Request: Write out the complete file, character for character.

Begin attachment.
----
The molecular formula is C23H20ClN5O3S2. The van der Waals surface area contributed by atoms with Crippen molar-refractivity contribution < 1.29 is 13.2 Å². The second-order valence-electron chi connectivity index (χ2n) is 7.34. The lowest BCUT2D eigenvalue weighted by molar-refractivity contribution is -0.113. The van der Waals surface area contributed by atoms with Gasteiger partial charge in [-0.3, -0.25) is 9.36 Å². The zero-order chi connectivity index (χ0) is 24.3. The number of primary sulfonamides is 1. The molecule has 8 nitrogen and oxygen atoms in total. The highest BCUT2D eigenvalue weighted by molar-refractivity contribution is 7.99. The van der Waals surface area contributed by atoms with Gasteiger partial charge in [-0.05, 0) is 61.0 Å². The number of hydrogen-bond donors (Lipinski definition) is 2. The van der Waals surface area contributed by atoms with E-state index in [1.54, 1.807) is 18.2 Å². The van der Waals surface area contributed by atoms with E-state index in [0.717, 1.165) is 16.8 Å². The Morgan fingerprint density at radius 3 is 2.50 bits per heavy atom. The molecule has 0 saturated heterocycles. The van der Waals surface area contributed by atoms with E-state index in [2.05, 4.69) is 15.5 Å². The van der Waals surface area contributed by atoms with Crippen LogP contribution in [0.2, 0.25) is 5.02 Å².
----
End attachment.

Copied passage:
The molecular formula is C23H20ClN5O3S2. The van der Waals surface area contributed by atoms with Crippen molar-refractivity contribution < 1.29 is 13.2 Å². The second-order valence-electron chi connectivity index (χ2n) is 7.34. The lowest BCUT2D eigenvalue weighted by molar-refractivity contribution is -0.113. The van der Waals surface area contributed by atoms with Gasteiger partial charge in [-0.3, -0.25) is 9.36 Å². The zero-order chi connectivity index (χ0) is 24.3. The number of primary sulfonamides is 1. The molecule has 8 nitrogen and oxygen atoms in total. The highest BCUT2D eigenvalue weighted by molar-refractivity contribution is 7.99. The van der Waals surface area contributed by atoms with Gasteiger partial charge in [-0.05, 0) is 61.0 Å². The number of hydrogen-bond donors (Lipinski definition) is 2. The van der Waals surface area contributed by atoms with E-state index in [1.54, 1.807) is 18.2 Å². The van der Waals surface area contributed by atoms with E-state index in [0.717, 1.165) is 16.8 Å². The Morgan fingerprint density at radius 3 is 2.50 bits per heavy atom. The molecule has 0 saturated heterocycles. The van der Waals surface area contributed by atoms with E-state index in [2.05, 4.69) is 15.5 Å². The van der Waals surface area contributed by atoms with Crippen LogP contribution in [0.2, 0.25) is 5.02 Å².